What is it?
Serverless computing is an abstract, cloud-based framework that allows developers to build and run applications without having to worry about server-side mechanisms. Put simply, developers now only have to concern themselves with writing and executing code. All things server-related are taken care of by external entities.
The term “serverless” can be misleading. It doesn’t mean that servers are completely excluded as a computing resource – they still run in the background. It does mean, however, that throughout the software development process, they are no longer relevant from a design perspective. It means that developers and/or engineers can spend more time focusing on writing code and organising functionality for a given software component.
What are the advantages/disadvantages?
Depending on one’s personal preferences, serverless computing products can have numerous advantages. For one, it doesn’t require a vast amount of knowledge about servers or how they work. Basically, it allows developers to offload that responsibility to other service providers who have the resources and expertise. All decisions and events relating to server-side functionality are handled programmatically.
Another benefit of going serverless is scalability. Not only is infrastructure and the provisioning of resources less of a concern for the developer, but also increasing the size and scale of operations no longer requires any extra provisioning. Scaling can be handled mostly at “host” level, which is provided as a service rather than as a task.
Additionally, there is an opportunity to save costs. Data usage is measured down to the millisecond, which ends up being quite a lot cheaper compared to having servers up and running constantly – even when they aren’t being fully utilised.
The downsides to having no active control over server-side functionality are two-fold:
- The “loose” orchestration between the front and back-end can lead to nasty surprises and unexpected downturns in productivity, especially when changes to a system’s size and/or scope happen.
- Forecasting costs can be a nightmare, as most of the procurement and change management is being taken care of by service providers.
What serverless computing products are currently on the market?
Amazon Web Services (AWS) Lambda, IBM OpenWhisk, Microsoft Azure Functions, Google Cloud, JustServerless, Functions to name a few.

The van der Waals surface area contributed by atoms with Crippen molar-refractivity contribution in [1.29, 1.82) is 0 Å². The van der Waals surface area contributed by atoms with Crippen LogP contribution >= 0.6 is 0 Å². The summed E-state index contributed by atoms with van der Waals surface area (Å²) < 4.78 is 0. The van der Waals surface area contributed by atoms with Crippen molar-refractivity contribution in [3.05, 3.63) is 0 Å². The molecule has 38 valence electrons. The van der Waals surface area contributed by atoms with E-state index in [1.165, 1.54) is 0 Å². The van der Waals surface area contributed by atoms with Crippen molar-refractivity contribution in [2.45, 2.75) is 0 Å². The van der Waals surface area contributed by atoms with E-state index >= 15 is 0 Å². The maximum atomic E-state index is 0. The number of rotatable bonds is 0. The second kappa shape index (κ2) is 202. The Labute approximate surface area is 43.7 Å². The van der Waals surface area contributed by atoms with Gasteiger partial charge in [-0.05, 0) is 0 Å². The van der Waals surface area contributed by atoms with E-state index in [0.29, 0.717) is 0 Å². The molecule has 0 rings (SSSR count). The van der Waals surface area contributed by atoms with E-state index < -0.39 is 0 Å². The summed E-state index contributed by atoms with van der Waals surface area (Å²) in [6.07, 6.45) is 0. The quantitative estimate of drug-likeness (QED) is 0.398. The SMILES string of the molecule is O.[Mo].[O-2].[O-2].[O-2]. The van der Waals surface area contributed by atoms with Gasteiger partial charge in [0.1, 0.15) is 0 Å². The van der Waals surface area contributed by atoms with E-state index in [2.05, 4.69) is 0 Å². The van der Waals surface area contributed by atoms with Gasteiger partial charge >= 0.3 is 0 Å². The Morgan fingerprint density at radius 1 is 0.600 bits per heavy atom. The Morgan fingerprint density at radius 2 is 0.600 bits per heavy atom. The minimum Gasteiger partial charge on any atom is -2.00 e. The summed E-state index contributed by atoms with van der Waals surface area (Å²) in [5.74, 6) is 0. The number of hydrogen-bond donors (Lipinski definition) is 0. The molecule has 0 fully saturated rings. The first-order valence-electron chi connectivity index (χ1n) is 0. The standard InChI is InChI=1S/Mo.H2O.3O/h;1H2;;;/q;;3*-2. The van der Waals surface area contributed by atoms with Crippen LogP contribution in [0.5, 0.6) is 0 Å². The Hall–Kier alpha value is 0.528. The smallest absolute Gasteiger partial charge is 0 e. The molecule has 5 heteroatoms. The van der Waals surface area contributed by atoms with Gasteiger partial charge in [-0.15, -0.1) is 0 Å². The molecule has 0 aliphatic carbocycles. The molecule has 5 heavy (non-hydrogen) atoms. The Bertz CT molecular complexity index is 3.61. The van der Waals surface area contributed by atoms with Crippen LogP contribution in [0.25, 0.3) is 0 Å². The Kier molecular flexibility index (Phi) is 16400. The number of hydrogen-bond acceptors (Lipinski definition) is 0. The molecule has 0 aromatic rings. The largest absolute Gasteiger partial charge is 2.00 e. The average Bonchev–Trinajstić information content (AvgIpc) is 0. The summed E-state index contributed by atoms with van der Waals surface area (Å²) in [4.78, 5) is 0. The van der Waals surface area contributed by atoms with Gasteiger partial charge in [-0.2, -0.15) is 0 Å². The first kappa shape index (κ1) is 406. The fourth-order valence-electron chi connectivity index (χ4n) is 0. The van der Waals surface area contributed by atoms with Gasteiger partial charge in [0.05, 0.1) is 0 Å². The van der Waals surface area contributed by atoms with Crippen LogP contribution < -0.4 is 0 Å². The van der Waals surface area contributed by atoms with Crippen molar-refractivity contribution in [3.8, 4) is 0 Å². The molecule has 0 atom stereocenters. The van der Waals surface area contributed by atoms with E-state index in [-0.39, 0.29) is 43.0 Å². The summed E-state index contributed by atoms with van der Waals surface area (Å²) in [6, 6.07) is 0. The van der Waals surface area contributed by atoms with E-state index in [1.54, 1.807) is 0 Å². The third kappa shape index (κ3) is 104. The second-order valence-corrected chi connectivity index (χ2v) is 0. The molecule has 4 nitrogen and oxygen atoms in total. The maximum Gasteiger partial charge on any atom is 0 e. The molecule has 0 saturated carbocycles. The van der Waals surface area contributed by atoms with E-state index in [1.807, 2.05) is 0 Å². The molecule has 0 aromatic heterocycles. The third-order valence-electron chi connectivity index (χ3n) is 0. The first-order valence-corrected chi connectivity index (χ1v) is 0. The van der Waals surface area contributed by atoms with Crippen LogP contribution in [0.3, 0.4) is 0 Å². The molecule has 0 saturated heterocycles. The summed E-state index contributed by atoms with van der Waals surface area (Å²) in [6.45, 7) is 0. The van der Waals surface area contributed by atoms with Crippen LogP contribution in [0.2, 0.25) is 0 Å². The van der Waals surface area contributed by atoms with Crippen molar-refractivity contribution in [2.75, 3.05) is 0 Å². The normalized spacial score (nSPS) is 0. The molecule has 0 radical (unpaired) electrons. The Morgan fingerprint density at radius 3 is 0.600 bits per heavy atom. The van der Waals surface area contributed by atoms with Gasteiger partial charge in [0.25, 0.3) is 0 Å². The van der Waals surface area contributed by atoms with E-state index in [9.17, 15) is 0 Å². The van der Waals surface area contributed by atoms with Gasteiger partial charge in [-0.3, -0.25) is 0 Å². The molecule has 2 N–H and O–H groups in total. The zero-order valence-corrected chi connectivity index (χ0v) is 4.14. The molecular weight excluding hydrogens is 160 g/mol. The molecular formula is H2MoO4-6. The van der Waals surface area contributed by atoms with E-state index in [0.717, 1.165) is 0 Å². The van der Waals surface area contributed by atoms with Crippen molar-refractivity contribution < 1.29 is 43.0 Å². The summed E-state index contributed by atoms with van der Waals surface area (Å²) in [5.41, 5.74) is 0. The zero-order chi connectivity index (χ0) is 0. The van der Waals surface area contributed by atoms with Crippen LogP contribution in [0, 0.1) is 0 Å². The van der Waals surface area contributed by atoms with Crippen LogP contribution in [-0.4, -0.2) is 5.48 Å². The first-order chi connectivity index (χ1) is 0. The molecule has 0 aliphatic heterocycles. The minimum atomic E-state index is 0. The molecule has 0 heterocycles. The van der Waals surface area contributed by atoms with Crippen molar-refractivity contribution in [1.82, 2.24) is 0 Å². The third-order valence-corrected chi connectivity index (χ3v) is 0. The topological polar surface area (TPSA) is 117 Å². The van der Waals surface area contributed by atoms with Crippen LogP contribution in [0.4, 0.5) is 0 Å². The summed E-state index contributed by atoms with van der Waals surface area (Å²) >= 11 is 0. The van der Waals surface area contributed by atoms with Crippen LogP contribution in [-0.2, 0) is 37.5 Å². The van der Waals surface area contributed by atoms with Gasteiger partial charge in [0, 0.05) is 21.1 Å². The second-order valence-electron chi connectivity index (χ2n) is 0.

Let’s focus on one in particular – AWS Lambda. Lambda provides back-end server functions to manage the size, scaling, provisioning, security, and the administrative requirements to get your application up and running. The support offered in the background – everything from the infrastructure to general maintenance – is event-driven.
The way it works is:
- A user’s code is executed (front-end)
- It triggers an event (back-end)
- That event prompts a function (back-end)
- That function generates an action (back-end)
- The action completes a certain task (front -end)
- The user is then charged based on the action’s run-time (in increments of 100 milliseconds)
In a normal 3-tiered system, this exercise would require skills that go beyond that of just writing and executing code – one would have to know about the type of infrastructure they’re using and how to install & run it.
What AWS provides here is a massive reduction in server-side resource provisioning and application code. Quite simply, it allows you to build applications without technical know-how.
Multi-tiered architecture made simple!
There are different “layers” in an application, which go together to form a basic architectural model. An example of this might include an API layer, which provides the level of understanding between the service architecture and the data model. Within this structure, you’ll find application code that integrates each layer, which is normally run over a network and provides a level of communication between multiple subsections of system infrastructure.
For a developer, it’s very time-consuming and tedious to keep up to speed with multiple service layers. Not only must one ensure that the application is responding properly and operating harmoniously within the multi-tiered framework, but they must also be concerned about the level of security.
What serverless architecture provides is the ability to offset this complexity to other providers (like AWS) who provide robust solutions to simplify the creation of these multi-tiered frameworks.
The process of running web applications has changed dramatically since the advent of serverless computing. No longer do you have the stress of managing back-end, server-related capabilities whilst worrying about UI components and functionality. Instead, what you’re left with are a series of functions (which handle events and/or requests) that run when prompted – much faster and more efficient than long-running API processes.
It’ll be interesting to see just how far the proliferation of this new technology will go in the coming years.